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Strong Orthogonal Decompositions and Nonlinear Impulse Response Functions for Infinite-Variance Processes

  • Jonathan B. Hill

    ()

    (Department of Economics, Florida International University)

In this paper we prove Wold-type decompositions with strongorthogonal prediction innovations exist in smooth, re‡exive Banach spaces of discrete time processes if and only if the projection operator generating the innovations satisfies the property of iterations. Our theory includes as special cases all previous Wold-type decompositions of discrete time processes; completely characterizes when nonlinear heavy-tailed processes obtain a strong-orthogonal moving average representation; and easily promotes a theory of nonlinear impulse response functions for infinite variance processes. We exemplify our theory by developing a nonlinear impulse response func tion for smooth transition threshold processes, we discuss how to test de composition innovations for strong orthogonality and whether the proposed model represents the best predictor, and we apply the methodology to currency exchange rates.

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File URL: http://casgroup.fiu.edu/pages/docs/2245/1280267958_04-08.pdf
File Function: Revised version, 2006
Download Restriction: no

Paper provided by Florida International University, Department of Economics in its series Working Papers with number 0408.

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Length: 37 pages
Date of creation: May 2004
Date of revision:
Handle: RePEc:fiu:wpaper:0408
Contact details of provider: Postal: Miami, FL 33199
Phone: (305) 348-2316
Fax: (305) 348-1524
Web page: http://casgroup.fiu.edu/Economics/
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  1. Gallant, A Ronald & Rossi, Peter E & Tauchen, George, 1993. "Nonlinear Dynamic Structures," Econometrica, Econometric Society, vol. 61(4), pages 871-907, July.
  2. Christian Gourieroux & Joanna Jasiak, 1999. "Nonlinear Innovations and Impulse Response," Working Papers 99-44, Centre de Recherche en Economie et Statistique.
  3. Jean-Marie Dufour & Eric Renault, 1998. "Short Run and Long Run Causality in Time Series: Theory," Econometrica, Econometric Society, vol. 66(5), pages 1099-1126, September.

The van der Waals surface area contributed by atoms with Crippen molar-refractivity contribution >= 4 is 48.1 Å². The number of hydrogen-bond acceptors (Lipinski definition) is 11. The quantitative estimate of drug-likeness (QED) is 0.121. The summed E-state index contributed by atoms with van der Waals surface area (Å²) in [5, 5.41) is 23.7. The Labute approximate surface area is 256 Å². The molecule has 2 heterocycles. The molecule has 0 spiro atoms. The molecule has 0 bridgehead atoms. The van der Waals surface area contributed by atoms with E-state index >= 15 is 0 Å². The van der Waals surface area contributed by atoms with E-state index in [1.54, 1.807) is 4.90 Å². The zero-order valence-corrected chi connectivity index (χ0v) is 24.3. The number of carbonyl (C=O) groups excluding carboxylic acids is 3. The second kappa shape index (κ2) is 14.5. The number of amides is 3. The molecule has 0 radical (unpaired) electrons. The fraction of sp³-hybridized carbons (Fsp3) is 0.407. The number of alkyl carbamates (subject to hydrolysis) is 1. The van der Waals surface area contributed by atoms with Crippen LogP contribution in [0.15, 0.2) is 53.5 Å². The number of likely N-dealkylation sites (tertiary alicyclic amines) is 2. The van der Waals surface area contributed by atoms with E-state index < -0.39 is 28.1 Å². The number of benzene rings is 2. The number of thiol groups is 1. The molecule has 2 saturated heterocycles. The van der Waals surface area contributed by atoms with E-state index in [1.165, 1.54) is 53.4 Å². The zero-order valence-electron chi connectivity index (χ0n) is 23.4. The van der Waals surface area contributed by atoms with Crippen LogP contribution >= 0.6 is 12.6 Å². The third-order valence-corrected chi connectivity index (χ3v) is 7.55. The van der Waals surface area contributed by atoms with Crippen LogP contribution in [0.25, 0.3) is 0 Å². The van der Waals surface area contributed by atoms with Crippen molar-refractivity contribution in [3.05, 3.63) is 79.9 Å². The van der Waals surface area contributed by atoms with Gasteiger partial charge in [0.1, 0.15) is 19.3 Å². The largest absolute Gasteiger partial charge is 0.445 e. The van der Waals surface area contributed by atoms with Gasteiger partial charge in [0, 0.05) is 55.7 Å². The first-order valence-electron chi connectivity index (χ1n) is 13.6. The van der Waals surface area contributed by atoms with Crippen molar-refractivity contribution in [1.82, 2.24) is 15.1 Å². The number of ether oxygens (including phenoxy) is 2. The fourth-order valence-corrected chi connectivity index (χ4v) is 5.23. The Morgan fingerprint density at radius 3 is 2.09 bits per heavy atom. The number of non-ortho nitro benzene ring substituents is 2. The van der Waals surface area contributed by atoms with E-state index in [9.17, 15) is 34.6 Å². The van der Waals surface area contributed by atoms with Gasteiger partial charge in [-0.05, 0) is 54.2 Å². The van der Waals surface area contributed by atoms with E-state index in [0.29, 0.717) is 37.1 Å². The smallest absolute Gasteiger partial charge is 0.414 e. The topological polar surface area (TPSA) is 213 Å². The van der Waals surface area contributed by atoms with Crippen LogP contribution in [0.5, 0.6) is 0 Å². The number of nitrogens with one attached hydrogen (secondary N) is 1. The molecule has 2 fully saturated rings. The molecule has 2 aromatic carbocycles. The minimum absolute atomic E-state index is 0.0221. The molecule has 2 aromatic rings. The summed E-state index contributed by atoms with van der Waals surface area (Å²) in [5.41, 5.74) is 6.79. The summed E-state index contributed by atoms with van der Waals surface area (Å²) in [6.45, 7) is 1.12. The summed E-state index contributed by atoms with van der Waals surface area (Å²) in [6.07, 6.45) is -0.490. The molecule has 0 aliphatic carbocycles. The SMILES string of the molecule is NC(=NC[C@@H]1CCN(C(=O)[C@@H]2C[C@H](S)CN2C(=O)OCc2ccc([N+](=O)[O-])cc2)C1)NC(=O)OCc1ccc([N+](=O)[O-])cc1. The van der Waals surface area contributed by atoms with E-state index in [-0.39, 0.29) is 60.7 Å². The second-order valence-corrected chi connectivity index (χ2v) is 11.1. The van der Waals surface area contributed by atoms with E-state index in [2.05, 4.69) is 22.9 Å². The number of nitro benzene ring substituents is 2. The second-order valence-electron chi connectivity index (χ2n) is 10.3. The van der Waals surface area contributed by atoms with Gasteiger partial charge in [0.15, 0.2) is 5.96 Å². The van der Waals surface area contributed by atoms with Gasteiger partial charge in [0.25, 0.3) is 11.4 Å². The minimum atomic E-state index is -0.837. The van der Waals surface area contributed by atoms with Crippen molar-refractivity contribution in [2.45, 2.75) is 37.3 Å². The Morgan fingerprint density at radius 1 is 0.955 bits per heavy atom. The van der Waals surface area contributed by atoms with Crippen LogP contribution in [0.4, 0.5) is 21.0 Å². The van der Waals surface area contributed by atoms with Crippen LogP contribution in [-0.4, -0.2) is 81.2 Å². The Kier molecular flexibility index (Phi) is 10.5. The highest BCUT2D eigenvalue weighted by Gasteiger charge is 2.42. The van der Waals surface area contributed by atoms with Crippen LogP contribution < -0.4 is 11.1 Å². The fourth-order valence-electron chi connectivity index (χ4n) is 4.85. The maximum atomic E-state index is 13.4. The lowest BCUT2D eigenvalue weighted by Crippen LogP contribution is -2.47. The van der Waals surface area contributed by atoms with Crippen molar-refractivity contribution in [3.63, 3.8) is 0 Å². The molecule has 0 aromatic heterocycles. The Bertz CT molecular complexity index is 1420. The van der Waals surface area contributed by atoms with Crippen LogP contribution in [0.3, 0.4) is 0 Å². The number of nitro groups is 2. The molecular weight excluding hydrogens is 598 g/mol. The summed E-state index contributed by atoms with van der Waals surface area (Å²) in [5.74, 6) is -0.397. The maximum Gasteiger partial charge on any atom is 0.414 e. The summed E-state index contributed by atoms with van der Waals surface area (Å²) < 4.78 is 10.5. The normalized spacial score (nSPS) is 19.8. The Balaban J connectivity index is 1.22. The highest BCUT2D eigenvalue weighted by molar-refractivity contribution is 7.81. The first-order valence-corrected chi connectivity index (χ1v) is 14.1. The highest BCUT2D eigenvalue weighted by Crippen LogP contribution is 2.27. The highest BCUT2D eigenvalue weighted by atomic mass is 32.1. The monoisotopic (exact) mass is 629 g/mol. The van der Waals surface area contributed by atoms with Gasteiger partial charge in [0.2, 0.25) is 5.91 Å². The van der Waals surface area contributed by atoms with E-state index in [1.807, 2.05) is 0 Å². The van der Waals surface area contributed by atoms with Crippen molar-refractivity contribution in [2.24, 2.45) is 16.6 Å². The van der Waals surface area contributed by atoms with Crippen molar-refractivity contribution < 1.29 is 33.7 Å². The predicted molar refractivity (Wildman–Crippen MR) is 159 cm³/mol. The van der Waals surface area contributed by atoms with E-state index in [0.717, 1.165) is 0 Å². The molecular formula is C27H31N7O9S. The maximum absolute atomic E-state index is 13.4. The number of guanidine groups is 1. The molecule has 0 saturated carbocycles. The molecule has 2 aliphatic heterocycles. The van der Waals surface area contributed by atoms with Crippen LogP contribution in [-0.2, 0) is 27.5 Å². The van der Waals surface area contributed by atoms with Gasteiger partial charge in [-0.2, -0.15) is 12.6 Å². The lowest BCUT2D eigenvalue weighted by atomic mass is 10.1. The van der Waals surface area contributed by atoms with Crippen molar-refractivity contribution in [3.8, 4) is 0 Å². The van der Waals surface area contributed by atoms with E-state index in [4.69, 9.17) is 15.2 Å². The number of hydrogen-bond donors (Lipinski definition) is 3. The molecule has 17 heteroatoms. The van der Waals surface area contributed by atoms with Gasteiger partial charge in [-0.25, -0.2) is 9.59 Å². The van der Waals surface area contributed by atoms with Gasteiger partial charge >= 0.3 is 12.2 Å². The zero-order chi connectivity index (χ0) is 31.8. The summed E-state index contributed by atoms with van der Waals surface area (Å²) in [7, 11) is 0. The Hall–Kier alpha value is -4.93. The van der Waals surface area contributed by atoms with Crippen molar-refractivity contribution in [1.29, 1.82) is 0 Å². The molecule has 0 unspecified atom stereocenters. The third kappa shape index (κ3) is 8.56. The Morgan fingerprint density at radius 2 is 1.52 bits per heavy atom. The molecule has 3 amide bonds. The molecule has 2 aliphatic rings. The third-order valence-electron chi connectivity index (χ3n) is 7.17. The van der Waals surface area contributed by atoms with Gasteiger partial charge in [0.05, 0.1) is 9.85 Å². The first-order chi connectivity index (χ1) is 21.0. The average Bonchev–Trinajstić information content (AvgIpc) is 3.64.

4. Simon M. Potter, 1999. "Nonlinear impulse response functions," Staff Reports 65, Federal Reserve Bank of New York.
  5. Koop, Gary & Pesaran, M. Hashem & Potter, Simon M., 1996. "Impulse response analysis in nonlinear multivariate models," Journal of Econometrics, Elsevier, vol. 74(1), pages 119-147, September.
  6. Falk, Barry L. & Wang, Chun-Hsuan, 2003. "Testing Long-Run Ppp with Infinite-Variance Returns," Staff General Research Papers 10323, Iowa State University, Department of Economics.
  7. Davis, Richard & Resnick, Sidney, 1985. "More limit theory for the sample correlation function of moving averages," Stochastic Processes and their Applications, Elsevier, vol. 20(2), pages 257-279, September.
  8. Cheung, Yin-Wong, 1993. "Long Memory in Foreign-Exchange Rates," Journal of Business & Economic Statistics, American Statistical Association, vol. 11(1), pages 93-101, January.
  9. Sims, Christopher A, 1980. "Macroeconomics and Reality," Econometrica, Econometric Society, vol. 48(1), pages 1-48, January.
  10. Granger, C W J, 1969. "Investigating Causal Relations by Econometric Models and Cross-Spectral Methods," Econometrica, Econometric Society, vol. 37(3), pages 424-38, July.
  11. Lin, Wen-Ling, 1997. "Impulse Response Function for Conditional Volatility in GARCH Models," Journal of Business & Economic Statistics, American Statistical Association, vol. 15(1), pages 15-25, January.
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